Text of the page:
Call for care homes to face financial oversight

Stronger financial regulation of care providers is needed to create an early warning system for struggling companies in the wake of Southern Cross’s collapse, according to a restructuring expert.

Currently the Care Quality Commission only has powers to regulate the quality of social care and Alan Hudson, a council member of the insolvency trade body R3 and head of Ernst & Young’s UK restructuring practice, said that financial oversight of providers was a “piece that is clearly missing”.

“The challenge is, whilst there has been… a focus on the quality of care provision, no-one outside of when they get first licensed and someone looks at the balance sheet, no-one then looks financially at what the performance is, and the two are very closely linked,” he said.

“If you get the quality right, the financials follow; but if you see a deterioration in quality, it could well be that the estate is being underinvested because they’re not making enough money.”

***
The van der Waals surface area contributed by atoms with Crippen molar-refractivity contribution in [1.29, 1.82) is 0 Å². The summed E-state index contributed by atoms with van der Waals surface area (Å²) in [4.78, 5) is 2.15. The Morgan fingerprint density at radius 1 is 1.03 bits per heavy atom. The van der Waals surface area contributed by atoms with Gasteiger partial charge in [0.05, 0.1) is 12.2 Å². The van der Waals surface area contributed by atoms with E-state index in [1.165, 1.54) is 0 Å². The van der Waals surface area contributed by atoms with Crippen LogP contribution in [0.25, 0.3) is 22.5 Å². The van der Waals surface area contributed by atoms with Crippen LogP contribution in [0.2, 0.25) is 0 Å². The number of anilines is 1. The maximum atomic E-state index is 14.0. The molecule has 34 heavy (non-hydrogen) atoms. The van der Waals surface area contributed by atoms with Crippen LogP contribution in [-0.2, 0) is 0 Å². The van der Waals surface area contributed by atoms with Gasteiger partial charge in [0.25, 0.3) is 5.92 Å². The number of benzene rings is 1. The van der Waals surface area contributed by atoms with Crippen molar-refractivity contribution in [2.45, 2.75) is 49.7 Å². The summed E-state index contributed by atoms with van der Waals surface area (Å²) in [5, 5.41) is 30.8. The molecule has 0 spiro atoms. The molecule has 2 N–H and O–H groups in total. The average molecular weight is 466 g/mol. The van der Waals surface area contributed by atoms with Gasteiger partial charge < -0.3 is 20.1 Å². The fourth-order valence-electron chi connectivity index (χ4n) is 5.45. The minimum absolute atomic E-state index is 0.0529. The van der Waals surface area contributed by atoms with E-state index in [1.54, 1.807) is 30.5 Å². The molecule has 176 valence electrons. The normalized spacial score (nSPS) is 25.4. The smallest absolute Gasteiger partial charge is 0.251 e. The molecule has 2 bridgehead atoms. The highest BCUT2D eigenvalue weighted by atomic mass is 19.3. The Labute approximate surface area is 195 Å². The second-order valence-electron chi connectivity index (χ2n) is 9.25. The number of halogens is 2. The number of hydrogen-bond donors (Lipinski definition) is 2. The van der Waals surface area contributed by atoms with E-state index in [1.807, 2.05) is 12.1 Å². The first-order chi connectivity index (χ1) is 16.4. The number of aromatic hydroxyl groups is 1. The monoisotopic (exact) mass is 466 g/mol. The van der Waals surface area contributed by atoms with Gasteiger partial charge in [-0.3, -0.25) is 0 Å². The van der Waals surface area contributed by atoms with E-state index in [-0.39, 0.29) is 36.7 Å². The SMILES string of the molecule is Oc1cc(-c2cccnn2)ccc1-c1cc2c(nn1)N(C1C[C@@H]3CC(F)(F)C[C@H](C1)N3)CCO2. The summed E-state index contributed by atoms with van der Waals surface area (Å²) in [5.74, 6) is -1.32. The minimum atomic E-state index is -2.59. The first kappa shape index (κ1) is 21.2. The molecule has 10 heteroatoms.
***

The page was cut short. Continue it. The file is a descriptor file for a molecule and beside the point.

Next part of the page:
Southern Cross is being wound down after struggling to pay rent on the 750 homes it operated. An aggressive expansion left the company with far too much debt when the credit crisis struck.

In December, the last two homes run by the company were transferred to new operators. Around a third of homes were transferred to NHP, which was the biggest landlord to Southern Cross.

Mr Hudson, who was part of a team that advised NHP and its lender during the process, said that the outcome had enabled continuity of care.

But he added that “some of the focus now is how did we get to that tipping point and are there sons and daughters of Southern Cross out there”.

Better financial oversight could create an early warning system for monitoring companies’ financial stability, he argued.

As well as financial regulation, he added that local authorities could also use their buying power to demand further disclosure of an operator’s financial health.